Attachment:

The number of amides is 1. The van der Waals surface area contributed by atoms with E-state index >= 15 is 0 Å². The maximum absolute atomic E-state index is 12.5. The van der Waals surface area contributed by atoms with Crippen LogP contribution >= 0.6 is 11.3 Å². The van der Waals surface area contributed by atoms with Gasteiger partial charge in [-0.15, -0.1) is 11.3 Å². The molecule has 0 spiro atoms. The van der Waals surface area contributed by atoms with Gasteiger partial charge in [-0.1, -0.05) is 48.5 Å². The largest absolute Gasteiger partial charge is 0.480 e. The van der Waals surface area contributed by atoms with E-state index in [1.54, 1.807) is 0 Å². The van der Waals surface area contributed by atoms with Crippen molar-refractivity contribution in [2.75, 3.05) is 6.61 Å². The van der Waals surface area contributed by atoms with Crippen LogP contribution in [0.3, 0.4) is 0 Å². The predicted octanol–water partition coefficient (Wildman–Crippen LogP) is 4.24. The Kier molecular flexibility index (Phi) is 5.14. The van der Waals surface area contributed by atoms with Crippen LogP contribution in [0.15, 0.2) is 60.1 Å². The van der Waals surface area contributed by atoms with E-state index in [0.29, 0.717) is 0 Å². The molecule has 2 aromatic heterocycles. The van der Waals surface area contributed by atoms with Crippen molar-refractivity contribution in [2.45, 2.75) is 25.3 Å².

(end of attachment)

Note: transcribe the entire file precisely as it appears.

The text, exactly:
The number of amides is 1. The van der Waals surface area contributed by atoms with E-state index >= 15 is 0 Å². The maximum absolute atomic E-state index is 12.5. The van der Waals surface area contributed by atoms with Crippen LogP contribution >= 0.6 is 11.3 Å². The van der Waals surface area contributed by atoms with Gasteiger partial charge in [-0.15, -0.1) is 11.3 Å². The molecule has 0 spiro atoms. The van der Waals surface area contributed by atoms with Gasteiger partial charge in [-0.1, -0.05) is 48.5 Å². The largest absolute Gasteiger partial charge is 0.480 e. The van der Waals surface area contributed by atoms with E-state index in [1.54, 1.807) is 0 Å². The van der Waals surface area contributed by atoms with Crippen molar-refractivity contribution in [2.75, 3.05) is 6.61 Å². The van der Waals surface area contributed by atoms with Crippen LogP contribution in [0.3, 0.4) is 0 Å². The predicted octanol–water partition coefficient (Wildman–Crippen LogP) is 4.24. The Kier molecular flexibility index (Phi) is 5.14. The van der Waals surface area contributed by atoms with Crippen LogP contribution in [0.15, 0.2) is 60.1 Å². The van der Waals surface area contributed by atoms with E-state index in [0.29, 0.717) is 0 Å². The molecule has 2 aromatic heterocycles. The van der Waals surface area contributed by atoms with Crippen molar-refractivity contribution in [2.45, 2.75) is 25.3 Å².